Buchla 294 Four Channel
Comb Filter Module

I built a Buchla 294 Four Channel Comb Filter module for someone else. They sent me a mostly complete kit of parts and I assembled and tested the module.  Many of the components are sourced through Mouser but specialized parts, panel, and knobs have specific sourcing requirements.  This is one of the simplest Buchla modules.


I made a reference diagram from the PCB.

294 Reference Diagram


The only components on the front of the PCB are the four sliders.  There are metal tabs on the sliders that do touch the PCB so I covered the PCB with tape where there are runs as only the solder mask provides insulation.  See the 296 module page for detailed photos of the tabs.


I bused the ground on the 3.5mm jacks and only connected them to the PCB at both ends.


294 Modifications  (see description under Operation)

  1. Do not install R7 and C7.  Replace R7 with a wire link.

  2. Change C4, C5, and C6 from 10 nF to 15 nF.

Optional modifications

  1. The TL074 op amps have an input impedance ~6 million times greater than the vintage uA749 that was originally used.  Thus the RC filters on the negative inputs do nothing.  You can replace R8, R22, R23, R30, and R31 with a wire link and leave out C8, C17, C18, C30, and C31.




This scope image shows the four channel outputs driven by a swept sine oscillator.  The <250 Hz channel and the 250 Hz -1 KHz channels are well behaved.  The 1 KHz - 4 KHz channel has a peak and the output amplitude is considerably higher and the >4 KHz channel output is likewise high amplitude.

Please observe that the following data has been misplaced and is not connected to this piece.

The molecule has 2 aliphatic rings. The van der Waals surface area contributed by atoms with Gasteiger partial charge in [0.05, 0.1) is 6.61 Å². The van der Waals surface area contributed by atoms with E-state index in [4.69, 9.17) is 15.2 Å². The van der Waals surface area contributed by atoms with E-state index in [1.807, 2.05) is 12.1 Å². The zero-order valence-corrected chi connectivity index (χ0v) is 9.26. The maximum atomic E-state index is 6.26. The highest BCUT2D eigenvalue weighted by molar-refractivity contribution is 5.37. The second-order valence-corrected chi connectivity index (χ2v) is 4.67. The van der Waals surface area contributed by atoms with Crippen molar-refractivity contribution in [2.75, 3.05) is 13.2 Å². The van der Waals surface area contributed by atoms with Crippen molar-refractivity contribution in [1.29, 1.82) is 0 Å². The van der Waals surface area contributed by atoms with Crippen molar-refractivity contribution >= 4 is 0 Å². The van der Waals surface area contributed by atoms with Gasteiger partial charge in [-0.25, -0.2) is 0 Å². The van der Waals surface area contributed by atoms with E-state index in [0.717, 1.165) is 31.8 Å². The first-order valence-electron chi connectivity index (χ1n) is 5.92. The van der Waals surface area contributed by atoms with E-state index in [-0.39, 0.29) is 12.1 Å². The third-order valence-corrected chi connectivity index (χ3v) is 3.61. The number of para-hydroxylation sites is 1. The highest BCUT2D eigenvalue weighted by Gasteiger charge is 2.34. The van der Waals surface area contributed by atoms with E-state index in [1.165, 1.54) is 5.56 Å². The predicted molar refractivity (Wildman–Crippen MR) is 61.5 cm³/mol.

The filter topology consists of 3rd order Sallen-Key low pass and high pass filters utilizing a single op-amp in a voltage follower configuration.  Consistent with the design practices of the day, Don included negative feedback resistors bypassed with 100pF capacitors to balance the output offset voltage.  However, with JFET input op-amps like the TL074 with low input currents these resistors are unnecessary and make the circuit more prone to cross talk and feedback.  Simply removing R7 and C7 and replacing R7 with a link corrects the >4 KHz channel.  The other channel feedback resistors and capacitors can be left in circuit or removed and replaced with a link.

The 1 KHz - 4 KHz channel has a different issue where the damping factor is too low and there is an oscillation resonance at 1.3 KHz.  Simulation shows that increasing C4, C5, and C6 from 10 nF to 15 nF increases the damping factor appropriately to about 0.3.  However, it is difficult to unsolder these box capacitors once assembled so I chose to change the resistors instead.  Changing R4 from 68K to 20K, R5 from 1K8 to 3K9, and R6 from 180K to 39K settles down the oscillation resonance. as shown in this scope image.


This scope image shows the Sum Output of the modified filter.  The yellow trace is my swept sine input and the cyan trace is the Sum Out which is reasonably flat.